Backwash squeeze
Backwash squeeze is a rare squeeze
Squeeze play (bridge)
A squeeze play is a type of play late in the hand of contract bridge and other trick-taking game in which the play of a card forces an opponent to discard a card that gives up one or more tricks. The discarded card may be either a winner or a card needed to protect a winner...

 which involves squeezing an opponent which lies behind declarer's menace. A variation of this, known as the "Sydney Squeeze" or "Seres Squeeze", was discovered in play at a rubber bridge game in Sydney, Australia in 1965, by the Australian great Tim Seres; it was later attested by famous bridge theorist Géza Ottlik
Géza Ottlik
Géza Ottlik was a Hungarian writer, translator, mathematician, and bridge theorist.He attended the military school at Kőszeg and Budapest, and studied mathematics and physics at Budapest University 1931-1935. After a brief career on Hungarian radio, he was a secretary of Hungarian PEN Club from...

 in an article in The Bridge World
The Bridge World
The Bridge World , the oldest continuously published magazine about contract bridge, was founded in 1929 by Ely Culbertson. It has since been regarded as the game's principal journal, publicizing technical advances in bidding and the play of the cards, discussions of ethical issues, bridge politics...

in 1974, as well as in his famous book Adventures in Card Play, co-authored with Hugh Kelsey
Hugh Kelsey
Hugh Walter Kelsey was a bridge player and writer. He won the Gold Cup, the most prestigious British competition, twice, in 1969 and 1980. He represented Scotland twelve times in the Camrose Trophy, played between the constituent countries of the British Isles...


By nature, backwash squeeze is a non-material trump squeeze
Trump squeeze
In contract bridge, the trump squeeze is a variant of the simple squeeze. In a trump squeeze, declarer has a suit that can be established by ruffing, but the defender being squeezed is guarding that suit. However, if he happens to also guard another suit, the squeeze card will force him to unguard...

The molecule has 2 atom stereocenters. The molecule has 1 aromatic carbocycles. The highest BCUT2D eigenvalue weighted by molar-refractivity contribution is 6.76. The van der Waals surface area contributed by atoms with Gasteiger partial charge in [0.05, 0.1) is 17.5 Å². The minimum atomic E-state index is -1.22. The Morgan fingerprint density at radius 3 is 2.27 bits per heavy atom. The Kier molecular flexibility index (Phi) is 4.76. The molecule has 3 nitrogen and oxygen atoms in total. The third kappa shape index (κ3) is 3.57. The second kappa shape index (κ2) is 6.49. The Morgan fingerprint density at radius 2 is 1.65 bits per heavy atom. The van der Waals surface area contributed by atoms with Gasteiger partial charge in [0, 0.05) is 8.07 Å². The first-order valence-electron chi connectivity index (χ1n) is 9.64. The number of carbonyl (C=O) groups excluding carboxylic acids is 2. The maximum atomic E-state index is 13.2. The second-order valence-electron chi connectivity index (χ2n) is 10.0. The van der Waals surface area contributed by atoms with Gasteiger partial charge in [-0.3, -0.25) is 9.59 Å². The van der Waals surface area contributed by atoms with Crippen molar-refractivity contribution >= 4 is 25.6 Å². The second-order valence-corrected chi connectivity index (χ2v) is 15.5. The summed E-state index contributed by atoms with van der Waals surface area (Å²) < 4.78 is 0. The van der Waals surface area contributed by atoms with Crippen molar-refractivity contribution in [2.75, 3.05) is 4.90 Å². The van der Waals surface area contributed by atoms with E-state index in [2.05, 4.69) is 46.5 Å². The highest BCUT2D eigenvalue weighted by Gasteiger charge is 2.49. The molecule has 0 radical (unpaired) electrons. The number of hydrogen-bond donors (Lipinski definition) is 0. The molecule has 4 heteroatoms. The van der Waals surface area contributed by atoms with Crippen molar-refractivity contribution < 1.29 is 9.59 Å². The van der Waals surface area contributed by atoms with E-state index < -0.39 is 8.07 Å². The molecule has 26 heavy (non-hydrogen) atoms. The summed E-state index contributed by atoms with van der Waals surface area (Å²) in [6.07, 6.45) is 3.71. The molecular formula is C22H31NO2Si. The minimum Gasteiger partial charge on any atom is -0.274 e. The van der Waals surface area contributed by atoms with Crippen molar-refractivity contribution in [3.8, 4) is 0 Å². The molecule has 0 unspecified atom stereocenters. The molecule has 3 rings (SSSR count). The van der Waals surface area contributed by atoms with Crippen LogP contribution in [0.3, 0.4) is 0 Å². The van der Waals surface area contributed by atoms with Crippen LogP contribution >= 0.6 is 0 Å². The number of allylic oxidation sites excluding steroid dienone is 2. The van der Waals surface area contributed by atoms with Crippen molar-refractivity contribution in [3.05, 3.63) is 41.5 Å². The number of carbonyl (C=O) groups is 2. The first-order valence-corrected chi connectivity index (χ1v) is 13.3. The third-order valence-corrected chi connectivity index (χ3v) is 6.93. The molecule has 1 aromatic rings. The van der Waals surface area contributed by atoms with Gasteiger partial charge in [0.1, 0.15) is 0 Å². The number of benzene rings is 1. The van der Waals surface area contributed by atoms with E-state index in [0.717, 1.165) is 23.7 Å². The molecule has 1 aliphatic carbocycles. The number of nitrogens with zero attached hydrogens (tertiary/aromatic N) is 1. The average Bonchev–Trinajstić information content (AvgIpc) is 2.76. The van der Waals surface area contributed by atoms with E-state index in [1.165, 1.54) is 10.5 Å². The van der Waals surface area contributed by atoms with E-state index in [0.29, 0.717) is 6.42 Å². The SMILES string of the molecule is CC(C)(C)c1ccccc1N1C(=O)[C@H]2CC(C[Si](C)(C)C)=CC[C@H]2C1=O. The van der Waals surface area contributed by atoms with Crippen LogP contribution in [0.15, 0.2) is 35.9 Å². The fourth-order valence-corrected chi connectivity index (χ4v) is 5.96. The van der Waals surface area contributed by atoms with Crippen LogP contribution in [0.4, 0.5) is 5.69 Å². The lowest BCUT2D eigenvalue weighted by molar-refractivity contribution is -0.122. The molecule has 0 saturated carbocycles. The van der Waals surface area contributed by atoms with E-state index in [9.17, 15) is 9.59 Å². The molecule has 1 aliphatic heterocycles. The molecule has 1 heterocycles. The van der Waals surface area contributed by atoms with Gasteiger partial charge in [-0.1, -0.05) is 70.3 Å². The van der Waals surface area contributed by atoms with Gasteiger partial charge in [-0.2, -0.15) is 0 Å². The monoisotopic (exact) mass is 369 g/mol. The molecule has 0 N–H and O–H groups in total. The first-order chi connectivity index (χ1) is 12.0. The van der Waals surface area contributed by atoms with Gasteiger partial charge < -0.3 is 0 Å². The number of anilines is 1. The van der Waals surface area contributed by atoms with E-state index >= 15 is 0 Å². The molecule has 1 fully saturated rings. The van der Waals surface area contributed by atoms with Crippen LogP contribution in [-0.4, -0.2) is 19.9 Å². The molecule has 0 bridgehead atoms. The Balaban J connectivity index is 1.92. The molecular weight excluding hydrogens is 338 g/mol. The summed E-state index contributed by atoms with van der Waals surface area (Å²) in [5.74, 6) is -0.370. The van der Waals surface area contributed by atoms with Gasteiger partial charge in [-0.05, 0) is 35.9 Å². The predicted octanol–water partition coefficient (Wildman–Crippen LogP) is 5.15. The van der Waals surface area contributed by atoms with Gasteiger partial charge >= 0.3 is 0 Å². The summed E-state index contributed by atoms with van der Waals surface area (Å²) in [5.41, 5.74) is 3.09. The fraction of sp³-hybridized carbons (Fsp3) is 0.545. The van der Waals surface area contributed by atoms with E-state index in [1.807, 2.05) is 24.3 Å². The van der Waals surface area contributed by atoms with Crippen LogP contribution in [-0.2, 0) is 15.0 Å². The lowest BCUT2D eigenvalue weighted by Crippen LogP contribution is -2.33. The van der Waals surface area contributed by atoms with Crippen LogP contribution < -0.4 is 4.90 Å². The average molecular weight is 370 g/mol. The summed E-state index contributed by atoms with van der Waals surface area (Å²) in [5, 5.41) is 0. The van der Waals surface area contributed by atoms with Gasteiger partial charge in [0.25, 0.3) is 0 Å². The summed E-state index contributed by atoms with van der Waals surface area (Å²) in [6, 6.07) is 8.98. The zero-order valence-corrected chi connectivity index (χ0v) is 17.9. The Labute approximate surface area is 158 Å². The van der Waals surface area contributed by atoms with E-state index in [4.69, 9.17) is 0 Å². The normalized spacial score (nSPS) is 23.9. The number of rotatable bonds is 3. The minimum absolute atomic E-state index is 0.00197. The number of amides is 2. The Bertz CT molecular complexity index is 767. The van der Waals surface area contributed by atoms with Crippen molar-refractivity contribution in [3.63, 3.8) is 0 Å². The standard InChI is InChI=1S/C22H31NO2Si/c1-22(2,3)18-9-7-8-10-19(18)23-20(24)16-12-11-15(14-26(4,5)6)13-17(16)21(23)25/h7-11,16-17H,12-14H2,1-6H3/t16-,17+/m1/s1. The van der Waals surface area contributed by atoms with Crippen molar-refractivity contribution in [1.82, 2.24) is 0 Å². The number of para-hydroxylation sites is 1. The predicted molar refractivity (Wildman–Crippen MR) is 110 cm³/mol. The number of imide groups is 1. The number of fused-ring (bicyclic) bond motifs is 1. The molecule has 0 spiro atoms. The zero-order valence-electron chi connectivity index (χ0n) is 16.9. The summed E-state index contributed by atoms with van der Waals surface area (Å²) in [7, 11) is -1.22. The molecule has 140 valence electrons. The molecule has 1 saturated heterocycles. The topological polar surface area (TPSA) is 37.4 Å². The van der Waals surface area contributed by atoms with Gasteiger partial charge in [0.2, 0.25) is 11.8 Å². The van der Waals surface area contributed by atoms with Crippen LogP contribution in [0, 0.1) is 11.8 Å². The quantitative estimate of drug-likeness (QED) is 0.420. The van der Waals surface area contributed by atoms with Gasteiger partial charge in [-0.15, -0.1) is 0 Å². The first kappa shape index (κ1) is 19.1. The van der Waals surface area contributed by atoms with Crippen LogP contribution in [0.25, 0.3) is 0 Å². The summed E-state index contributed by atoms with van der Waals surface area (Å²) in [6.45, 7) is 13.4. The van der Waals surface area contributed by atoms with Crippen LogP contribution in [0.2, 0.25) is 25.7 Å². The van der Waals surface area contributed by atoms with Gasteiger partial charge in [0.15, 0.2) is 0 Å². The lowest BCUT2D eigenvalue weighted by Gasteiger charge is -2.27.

without the count. It occurs when the declarer (or dummy) has high trump(s) but must not draw opponent's remaining trump(s). Instead, he ruffs a card high, and the opponent playing after, still having trump(s), must choose to under-ruff or give up one of menaces, either in form of a direct trick or an exit card, allowing later endplay
An endplay , in bridge and similar games, is a tactical play where a defender is put on lead at a strategic moment, and then has to make a play that loses one or more tricks. Most commonly the losing play either constitutes a free finesse, or else it gives declarer a ruff and discard...

. Since the squeeze may be without the count, the squeezed defender might take a later trick.

Example: Backwash without the count

Spades are trumps, and South needs five of the six remaining tricks, the last trick having been taken by dummy. The material for those is theoretically there by means of A and crossruffing, but West's 8 is in the way, as he can overruff declarer's 7 if he tries to ruff hearts. However, West also protects diamonds, and can be thrown-in with that trump if the correct position is set up. The declarer now ruffs a heart with trump Ace (establishing the suit), and West is backwash-squeezed. If West under-ruffs, declarer will draw trumps, cash the two red suit winners, and concede the last trick. If West discards his club exit card, declarer plays two rounds of trumps and leads the 3.
If West discards a diamond, declarer cashes the A and discards the 9 on the 3. West can ruff this, but a club return allows declarer to ruff in hand, and any other return allows declarer to draw trumps and claim the remaining tricks.

Example: Backwash with the count (Sydney Squeeze or Seres Squeeze)

This example projects the backwash squeeze into its smallest compass. Clubs are trump, but if South pulls East's last trump he will be stuck in dummy with two losers. So South ruffs a diamond with the 10, and East is caught in the backwash of the ruff:
  • If East underruffs, South ruffs himself back to hand and cashes his established diamond.
  • If East discards, that promotes a winner in dummy, which South cashes, ready to overruff on either the next-to-last or on the last trick.

Notice that there is no traditional two-card menace. Instead, the 9 and the 10 serve the function of a two-card menace. The reason that two-card menaces help simple squeezes function is that one card is used as an entry and the other as a threat to take a trick. In this backwash squeeze, the 9 functions as the entry and the 10 as the threat.

Also notice that the "U" in Clyde Love's BLUE acronym, standing for "Upper," is missing in this example. There is usually at least one card that threatens to be promoted to winner status lying over the squeezed hand. But here these two cards, the 9 and the J, both lie under the squeezed hand. Ottlik says that this aspect of the position suggests the term "backwash."

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